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A Career in Tax - Seriously Worth Considering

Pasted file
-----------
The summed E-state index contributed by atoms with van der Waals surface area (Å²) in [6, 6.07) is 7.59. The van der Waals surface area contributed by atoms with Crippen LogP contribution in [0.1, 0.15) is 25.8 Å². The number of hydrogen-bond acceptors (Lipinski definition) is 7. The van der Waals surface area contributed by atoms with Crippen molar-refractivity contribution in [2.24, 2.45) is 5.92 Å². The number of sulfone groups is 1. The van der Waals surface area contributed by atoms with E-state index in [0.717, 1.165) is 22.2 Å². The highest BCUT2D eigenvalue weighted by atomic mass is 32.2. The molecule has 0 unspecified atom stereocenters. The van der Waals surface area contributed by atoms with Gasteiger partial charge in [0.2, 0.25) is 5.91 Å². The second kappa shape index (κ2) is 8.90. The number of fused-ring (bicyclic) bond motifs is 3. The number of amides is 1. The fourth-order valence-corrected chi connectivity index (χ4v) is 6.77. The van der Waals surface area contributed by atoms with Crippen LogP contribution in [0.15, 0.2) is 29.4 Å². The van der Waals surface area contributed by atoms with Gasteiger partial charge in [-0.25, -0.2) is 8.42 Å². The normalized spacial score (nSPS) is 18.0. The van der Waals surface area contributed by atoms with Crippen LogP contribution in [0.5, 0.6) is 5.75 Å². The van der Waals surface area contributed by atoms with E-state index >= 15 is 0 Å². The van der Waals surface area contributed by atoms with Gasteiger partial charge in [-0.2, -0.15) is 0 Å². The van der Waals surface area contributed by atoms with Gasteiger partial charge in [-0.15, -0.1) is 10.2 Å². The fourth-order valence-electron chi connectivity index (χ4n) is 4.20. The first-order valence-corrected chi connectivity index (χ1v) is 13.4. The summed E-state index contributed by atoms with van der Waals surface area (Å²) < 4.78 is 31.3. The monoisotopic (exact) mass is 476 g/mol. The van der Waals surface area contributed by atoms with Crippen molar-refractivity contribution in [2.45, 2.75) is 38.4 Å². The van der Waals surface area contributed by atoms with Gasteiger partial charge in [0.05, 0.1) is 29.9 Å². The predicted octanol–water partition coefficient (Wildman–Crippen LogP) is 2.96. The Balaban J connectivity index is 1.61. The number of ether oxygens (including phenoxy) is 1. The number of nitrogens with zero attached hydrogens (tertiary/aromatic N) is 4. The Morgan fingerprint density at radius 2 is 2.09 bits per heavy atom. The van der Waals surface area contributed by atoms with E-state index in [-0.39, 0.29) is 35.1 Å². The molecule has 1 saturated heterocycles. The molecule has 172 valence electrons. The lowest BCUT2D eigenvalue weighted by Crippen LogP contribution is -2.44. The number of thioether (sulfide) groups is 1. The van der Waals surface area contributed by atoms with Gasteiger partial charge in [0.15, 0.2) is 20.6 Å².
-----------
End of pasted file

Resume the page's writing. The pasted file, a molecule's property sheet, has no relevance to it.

“I want to be ‘X’ when I grow up”... A phrase we have all said at least once at some point in our lives. I know for a fact that I pondered on this thought at every milestone of my life growing up. Primary school: Astronaut, Secondary School: Footballer and College: Lawyer. I’m not sure if it was just me in this boat but it was a daunting task to think about what I genuinely wanted to do, career-wise, longer-term.   Having now spent several years specialising in tax recruitment, advising individuals at various stages of their career, I thought it was a great opportunity to reflect on why a career in Tax could be highly rewarding for anyone considering this route. Especially with the market being in demand for high-quality individuals!   So, what is Tax? Tax: “(an amount of) money paid to the government that is based on your income or the cost of goods or services you have bought" For most, paying tax seems like an endless chore. However, its fact of life and something that affects individuals and businesses alike. As a Tax Professional, you can be the Batman to Gotham but instead, help save money on tax bills. In a nutshell, key responsibilities will include knowing tax law, breaking this down into layman terms, identifying new ways to save money whilst ensuring it's all done in a fully compliant and timely manner.   Types of Tax:  Broadly speaking, there are three main types of taxes: Corporate Tax: Tax for companies and businesses. These could be small and medium-sized enterprises (SMEs), Owner Managed Businesses (OMB’s) or Large and Listed (FTSE100). There are specialisms within this such as Transfer Pricing, M&A and Employment tax to name a few. Personal Tax: Tax for individuals. There is also the option to specialise here, including Inheritance Tax, Capital Gains Tax, Trusts. Value Added Tax (VAT): Tax on goods and services.   Where to work:  Accountancy Practices: This can range from the small boutique/independent firms through to mid-tier, all the way to the largest being the ‘Big 4’ (PwC, Deloitte, EY and KPMG). They act on behalf of a range of clients and across varying sectors. Commerce and Industry (In-House): This is where you will be solely working for one business and handling all their taxes, say Vodafone for example.    Career Path:  In an accountancy practice, your career path and opportunities to progress will be very linear. You’ll start as a Graduate/Tax assistant, progressing through to Tax Semi-Senior, then Senior. After this it will be Assistant Manager, Manager, Senior Manager and then comes Directorship. The final piece of the puzzle will be becoming a Tax Partner. Of course, there may be a few additional steps depending on the firm in question, but this gives a rough idea.   On the flip side, a career in-house will look different from that in terms of titles and promotions. On occasion the teams tend not to be as big as those in the larger accountancy practices, thus meaning fewer levels to climb. As a result, an ‘upwards’ move may take slightly longer.    Qualifications:  The two main qualifications in Tax are ATT and CTA.   ATT will help those starting their career and gives a solid understanding of core compliance principles. This is vital in ensuring client’s tax returns are completed accurately and filed on time. CTA is the next big milestone after ATT and is when you become a Chartered Tax Advisor. Being an advisor switches the focus to the problem solving, consultancy side of tax. It’s about knowing rules and legislation inside out, to take advantage of any loopholes, thus making the client’s finances as tax-efficient as possible. For anyone looking to further their career in some of the specialist fields, there are options available such as ADIT and STEP.   Lifestyle and remuneration:  Work-life balance is a very hot topic in today's working world. For those working in practice, hours tend to be longer especially with key deadlines to be met and this could result in additional evenings and weekends where you are required to work. However, the accounting world is continuing to develop and has become hugely accommodating to agile and flexible working to be competitive. Salary will rise steadily and is usually dependent on the firm you work for, your experience and qualifications. Broadly speaking, someone with a few years tax experience with the ATT qualification will be compensated around the 35k mark, this is likely to increase by at least 10k with a few further years’ experience and the CTA. After this, the world is your oyster and salaries can easily reach six figures and (in some cases), much higher, especially Partners in Big 4. Those working in Commerce and Industry are likely to be remunerated at a greater level than in practice and likely to see enhanced benefits packages (pension, days holiday etc). However, there are fewer opportunities available, thus making it more competitive.   In summary A career in tax can be highly prosperous and rewarding, not only financially but also in terms of professional development. It offers a genuine chance to progress, ensuring your career does not stagnate. With tax legislation changing all the time, you will be sure to be kept on your toes! Here at Pro-Tax we focus primarily focus on tax opportunities for those with a minimum of 12-18 months of experience and who are likely to be studying for their ATT. For those wishing to embark on a career in tax, please do familiarise yourself with the Accountancy Age Top 50+50: This will give you a good insight into the top 100 accounting firms in the UK, all of which are likely to advertise their graduate programmes and entry-level positions. The above is simply an insight to those interested in a career with tax and there is certainly more to this than meets the eye!   Regardless of whether you are just learning the ropes in tax or if you are seeking genuine career advice as a more experienced tax professional, please do not hesitate to contact Dominic Watt on 0207 269 6310 or